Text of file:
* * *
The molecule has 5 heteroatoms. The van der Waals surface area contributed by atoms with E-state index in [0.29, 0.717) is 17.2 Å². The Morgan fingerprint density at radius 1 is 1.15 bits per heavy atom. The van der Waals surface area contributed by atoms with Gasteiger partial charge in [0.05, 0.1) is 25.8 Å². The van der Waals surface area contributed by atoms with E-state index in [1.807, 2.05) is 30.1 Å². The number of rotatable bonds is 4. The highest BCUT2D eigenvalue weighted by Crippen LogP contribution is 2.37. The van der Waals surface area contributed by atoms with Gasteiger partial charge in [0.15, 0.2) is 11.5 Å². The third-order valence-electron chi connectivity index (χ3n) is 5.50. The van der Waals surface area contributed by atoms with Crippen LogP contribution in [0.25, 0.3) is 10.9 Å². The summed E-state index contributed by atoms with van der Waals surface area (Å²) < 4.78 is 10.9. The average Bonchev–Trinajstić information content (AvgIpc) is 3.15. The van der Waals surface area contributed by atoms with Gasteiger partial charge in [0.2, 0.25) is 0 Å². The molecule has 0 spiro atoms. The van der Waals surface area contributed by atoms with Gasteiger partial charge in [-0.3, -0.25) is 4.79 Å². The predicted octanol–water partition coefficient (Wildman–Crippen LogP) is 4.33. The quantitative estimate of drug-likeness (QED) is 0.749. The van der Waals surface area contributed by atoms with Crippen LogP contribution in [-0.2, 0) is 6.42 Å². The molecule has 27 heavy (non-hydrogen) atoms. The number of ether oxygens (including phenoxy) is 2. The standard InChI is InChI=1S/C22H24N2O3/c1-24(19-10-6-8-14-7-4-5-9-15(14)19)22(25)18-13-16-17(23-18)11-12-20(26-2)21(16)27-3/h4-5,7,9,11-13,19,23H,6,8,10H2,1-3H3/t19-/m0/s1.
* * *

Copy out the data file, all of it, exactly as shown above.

The molecule has 5 heteroatoms. The van der Waals surface area contributed by atoms with E-state index in [0.29, 0.717) is 17.2 Å². The Morgan fingerprint density at radius 1 is 1.15 bits per heavy atom. The van der Waals surface area contributed by atoms with Gasteiger partial charge in [0.05, 0.1) is 25.8 Å². The van der Waals surface area contributed by atoms with E-state index in [1.807, 2.05) is 30.1 Å². The number of rotatable bonds is 4. The highest BCUT2D eigenvalue weighted by Crippen LogP contribution is 2.37. The van der Waals surface area contributed by atoms with Gasteiger partial charge in [0.15, 0.2) is 11.5 Å². The third-order valence-electron chi connectivity index (χ3n) is 5.50. The van der Waals surface area contributed by atoms with Crippen LogP contribution in [0.25, 0.3) is 10.9 Å². The summed E-state index contributed by atoms with van der Waals surface area (Å²) < 4.78 is 10.9. The average Bonchev–Trinajstić information content (AvgIpc) is 3.15. The van der Waals surface area contributed by atoms with Gasteiger partial charge in [0.2, 0.25) is 0 Å². The molecule has 0 spiro atoms. The van der Waals surface area contributed by atoms with Gasteiger partial charge in [-0.3, -0.25) is 4.79 Å². The predicted octanol–water partition coefficient (Wildman–Crippen LogP) is 4.33. The quantitative estimate of drug-likeness (QED) is 0.749. The van der Waals surface area contributed by atoms with Crippen LogP contribution in [-0.2, 0) is 6.42 Å². The molecule has 27 heavy (non-hydrogen) atoms. The number of ether oxygens (including phenoxy) is 2. The standard InChI is InChI=1S/C22H24N2O3/c1-24(19-10-6-8-14-7-4-5-9-15(14)19)22(25)18-13-16-17(23-18)11-12-20(26-2)21(16)27-3/h4-5,7,9,11-13,19,23H,6,8,10H2,1-3H3/t19-/m0/s1.